For microwave operation the FET is normally biased in the saturation region, and in the saturation region the transconductance is strongly affected by the parasitic source resistance (the resistance primarily between the active channel and the ohmic source contact). See, S.Sze, Physics of Semiconductor Devices p.341 (2d Ed. 1980), where the measured transconductance of a real FET is equal to gm/1+g.sub.m R.sub.s with gm being the ideal transconductance and R.sub.s the source resistance. Further, the source resistance also degrades the noise figure and power performance of the FET. Consequently, efforts to reduce the source resistance have been made and include moving the source contact closer to the active channel, recessing the gate, and increasing the doping underneath the source contact. See, Sugiura, cited above, commenting that the recessed gate degrades the uniformity of the active layer and using shortened source to gate spacings appears a better approach. However, M. Heilblum et al, Characteristics of AuGeNi Ohmic Contacts to GaAs, 25 Solid-State Elec.185 (1982), suggest that the formation of the usual ohmic contacts for the FET leads to limitations on the ability to move the source contact closer to the active channel and reduce the source resistance; namely, a high resistance layer under the contact several thousand angstroms deep dominates the contact resistance, and a peripheral zone extending about one micron from the contact into the GaAs exists in which the GaAs chemically differs from the rest of the GaAs. Source resistances in the range of three to four ohms for a three hundred micron wide gate seem to be the best obtainable with the known FET structures.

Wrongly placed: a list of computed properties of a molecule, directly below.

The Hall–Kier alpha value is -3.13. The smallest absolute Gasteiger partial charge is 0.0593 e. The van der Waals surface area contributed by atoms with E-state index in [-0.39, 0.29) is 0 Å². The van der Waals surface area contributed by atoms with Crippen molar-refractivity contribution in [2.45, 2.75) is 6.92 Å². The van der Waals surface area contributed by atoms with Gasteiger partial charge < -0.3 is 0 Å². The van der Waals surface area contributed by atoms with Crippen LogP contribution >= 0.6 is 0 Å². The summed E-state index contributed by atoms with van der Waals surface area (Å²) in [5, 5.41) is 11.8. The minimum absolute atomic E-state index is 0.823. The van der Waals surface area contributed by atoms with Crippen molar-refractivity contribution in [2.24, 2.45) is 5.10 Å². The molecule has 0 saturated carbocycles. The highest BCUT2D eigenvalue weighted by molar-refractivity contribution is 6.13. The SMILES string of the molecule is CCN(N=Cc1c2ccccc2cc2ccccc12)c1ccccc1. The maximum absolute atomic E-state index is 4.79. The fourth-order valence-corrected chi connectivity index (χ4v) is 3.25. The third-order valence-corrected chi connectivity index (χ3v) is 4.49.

D.Meignant and D.Boccon-Gibod, Schottky Drain Microwave GaAs Field Effect Transistors, 17 Elec.Lett. 107 (1981) have suggested using a Schottky barrier drain contact instead of an ohmic contact, but note that ohmic source contact (gold-germanium) is still a necessity.
Thus the known FET structures have a problem of high source resistance which degrades device performance.
The present invention provides a field effect transistor structure with two source contacts: one for dc bias and one for high frequency signals. A first preferred embodiment includes a gallium arsenide microwave device with a gold-germanium alloyed source contact for dc bias current and a Schottky barrier formed on the gallium arsenide adjacent the gold-germanium for a capacitive source contact for high frequency signals. The Schottky barrier metal may be deposited directly on the gold germanium and extend onto the gallium arsenide to within a very small distance of the gate; this leads to a slight reverse bias of the Schottky barrier during operation and its location very close to the gate means that it is effectively in parallel to the source resistance of the device. The capacitance of the Schottky barrier thereby provides a high frequency low impedance parallelling the source resistance of the device.
A second preferred embodiment again provides a Schottky barrier very close to the device gate in order to parallel the source resistance with a low impedance, but this Schottky barrier metal is only capacitively coupled to the gold-germanium source contact so that the barrier may be forward biased and thereby reduce its impedance.
Thus the problem of high source resistance in the known field effect transistor structures is solved by the present invention.
This application is a continuation of application Ser. No. 06/628,185, filed Jul. 6, 1984 and now abandoned.